Remember interim’s School Superintendent Schiller’s February 2017 advice to build a single-phase high school for $ 60 million?
What if we followed his advice?
Let’s say he was off and it would cost $ 70 million. And, let’s not build a school for 1,500 students like he suggested, but a smaller school for 1,350 students. Also, don’t build an expensive 5 story school. Build a cheaper-style 2 story school that we can expand upon.
Q: What are the advantages of this approach?
A1. We save $ 50 million dollars and borrow $ 50 million less.
A2. We can afford to keep the 10 acres of green space at GMHS.
A3. We don’t have the 964 new apartments that are planned for those 10 acres. That means we have 150 less future students, according to City projections. That means we don’t need a school for 1,500 students, but a smaller and less expensive one for 1,350 students.
Q. But we don’t get the proceeds from the sale of the 10 acres?
A. Right, we forgo those $ 40 million dollars, but we save $ 50 million on construction and preserve ownership of a great asset – 10 acres of green space. That $ 40 million would be used to pay for only about 5 years of our 30 year debt service. Once you concrete those 10 acres, they are gone for good.
Q. But we don’t get $ 3.1 million in net revenue from development of those 10 acres?
A. Yes, but our debt repayment is about that much less each year with the $ 70 million versus the $120 million school. And, keep in mind two things about the $ 3.1 million. First, under the City plan with the expensive school, we don’t see that for revenue for 10 years. Also, there is no guarantee of any net revenue at all. If more than 150 school kids move into the 964 new apartments at GMHS, the revenue is reduced. At 300 kids, the project is neutral and at 450 kids, the development ends up costing us $ 1.2 million per year. The point is that with the reliance on development needed for the expensive school, there is much risk and we have surrendered most of our ability to control our future to others.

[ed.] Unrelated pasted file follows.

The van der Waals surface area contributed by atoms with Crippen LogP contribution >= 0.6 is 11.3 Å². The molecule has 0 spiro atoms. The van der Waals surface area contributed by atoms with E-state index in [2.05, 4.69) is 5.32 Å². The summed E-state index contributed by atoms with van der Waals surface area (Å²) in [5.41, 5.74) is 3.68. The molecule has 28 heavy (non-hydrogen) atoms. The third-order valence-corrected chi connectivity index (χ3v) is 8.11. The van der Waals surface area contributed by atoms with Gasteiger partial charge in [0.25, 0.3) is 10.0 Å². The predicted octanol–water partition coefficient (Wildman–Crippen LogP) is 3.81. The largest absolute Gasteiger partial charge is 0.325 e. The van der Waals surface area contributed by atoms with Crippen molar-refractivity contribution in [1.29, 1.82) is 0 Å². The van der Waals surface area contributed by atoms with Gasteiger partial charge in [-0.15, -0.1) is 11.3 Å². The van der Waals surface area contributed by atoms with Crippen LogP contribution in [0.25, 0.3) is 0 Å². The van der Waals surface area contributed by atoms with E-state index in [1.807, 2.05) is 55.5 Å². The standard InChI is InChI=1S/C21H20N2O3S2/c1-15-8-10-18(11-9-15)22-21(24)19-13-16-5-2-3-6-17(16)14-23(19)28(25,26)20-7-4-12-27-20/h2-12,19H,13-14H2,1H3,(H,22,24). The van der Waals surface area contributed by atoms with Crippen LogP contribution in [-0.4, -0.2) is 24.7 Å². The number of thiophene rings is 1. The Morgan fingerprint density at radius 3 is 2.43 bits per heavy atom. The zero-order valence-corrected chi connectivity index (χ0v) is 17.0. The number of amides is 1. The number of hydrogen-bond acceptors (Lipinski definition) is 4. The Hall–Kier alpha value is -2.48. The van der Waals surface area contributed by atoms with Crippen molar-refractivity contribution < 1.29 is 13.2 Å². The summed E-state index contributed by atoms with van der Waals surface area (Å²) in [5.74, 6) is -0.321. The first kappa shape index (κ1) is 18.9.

Q. What if we need a bigger school in 15 or 20 years because we built a school for only 1,350 students?
A. We will have a school that was built to be expanded upon and 10 spare acres. We can expand on 2 acres and then sell 8 if construction funds are really needed. Think how much those 8 acres will be worth by then.
Q. If we vote “no” on the referendum, we will lose the chance to get started on new construction on time.
A. Yes, but we could save 10 acres of land and $ 50 million and retain control of our future.
Vote No! Our city and children deserve better.
I cannot for the life of me see why anyone would vote YES?
So we are little city, correct? 2.2 square miles?
Who, what and why would anyone wants to cram more people, cars, air pollution, noise pollution, light pollution, traffic lights, emergency services snarls and stress out already out dated water-sewage?
From what I gather, the following candidates are saying YES to the referendum so keep that in mind while voting:
1. Marybeth Connelly
2. Ross Litkenhous
1. Richard Crespin
2. Shawna Russell
3. Lawrence Webb
Please ask the School Board and Council to provide the data on a cheaper alternative as in this example. THIS is what I expect for a solution. It addresses the overcrowding at a price that can keep the city financially healthy.
I believe City Staff could provide the data you mentioned. So send your inquiry to the City Manager.
Dennis, I have already requested that information. I did so at the public forum on Sunday and again in public comment at the school board meeting on Tuesday. I will share the information that I receive in response to my request.
For me, I need to see the basis for all these numbers behind the various options. I need to understand how we got there and how the financing would work.